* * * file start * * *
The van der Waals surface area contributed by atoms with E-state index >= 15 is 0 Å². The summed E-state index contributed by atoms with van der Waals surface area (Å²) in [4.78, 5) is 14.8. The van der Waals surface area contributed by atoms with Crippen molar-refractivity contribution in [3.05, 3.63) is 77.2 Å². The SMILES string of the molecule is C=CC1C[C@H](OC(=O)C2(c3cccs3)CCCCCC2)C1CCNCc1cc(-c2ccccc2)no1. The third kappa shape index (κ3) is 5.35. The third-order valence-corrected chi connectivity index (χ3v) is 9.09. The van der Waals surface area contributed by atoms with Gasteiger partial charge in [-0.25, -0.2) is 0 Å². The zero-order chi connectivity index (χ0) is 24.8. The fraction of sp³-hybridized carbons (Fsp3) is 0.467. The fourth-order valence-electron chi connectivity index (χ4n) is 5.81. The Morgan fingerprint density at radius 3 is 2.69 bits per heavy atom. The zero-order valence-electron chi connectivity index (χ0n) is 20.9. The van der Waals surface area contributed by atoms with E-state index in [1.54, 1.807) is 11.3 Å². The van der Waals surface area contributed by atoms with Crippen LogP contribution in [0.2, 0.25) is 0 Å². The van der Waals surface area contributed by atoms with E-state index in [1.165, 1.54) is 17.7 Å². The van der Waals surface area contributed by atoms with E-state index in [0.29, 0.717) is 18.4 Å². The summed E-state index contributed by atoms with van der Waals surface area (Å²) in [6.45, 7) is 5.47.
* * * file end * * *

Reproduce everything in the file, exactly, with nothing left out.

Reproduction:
The van der Waals surface area contributed by atoms with E-state index >= 15 is 0 Å². The summed E-state index contributed by atoms with van der Waals surface area (Å²) in [4.78, 5) is 14.8. The van der Waals surface area contributed by atoms with Crippen molar-refractivity contribution in [3.05, 3.63) is 77.2 Å². The SMILES string of the molecule is C=CC1C[C@H](OC(=O)C2(c3cccs3)CCCCCC2)C1CCNCc1cc(-c2ccccc2)no1. The third kappa shape index (κ3) is 5.35. The third-order valence-corrected chi connectivity index (χ3v) is 9.09. The van der Waals surface area contributed by atoms with Gasteiger partial charge in [-0.25, -0.2) is 0 Å². The zero-order chi connectivity index (χ0) is 24.8. The fraction of sp³-hybridized carbons (Fsp3) is 0.467. The fourth-order valence-electron chi connectivity index (χ4n) is 5.81. The Morgan fingerprint density at radius 3 is 2.69 bits per heavy atom. The zero-order valence-electron chi connectivity index (χ0n) is 20.9. The van der Waals surface area contributed by atoms with E-state index in [1.54, 1.807) is 11.3 Å². The van der Waals surface area contributed by atoms with Crippen LogP contribution in [0.2, 0.25) is 0 Å². The van der Waals surface area contributed by atoms with E-state index in [1.165, 1.54) is 17.7 Å². The van der Waals surface area contributed by atoms with E-state index in [0.29, 0.717) is 18.4 Å². The summed E-state index contributed by atoms with van der Waals surface area (Å²) in [6.45, 7) is 5.47.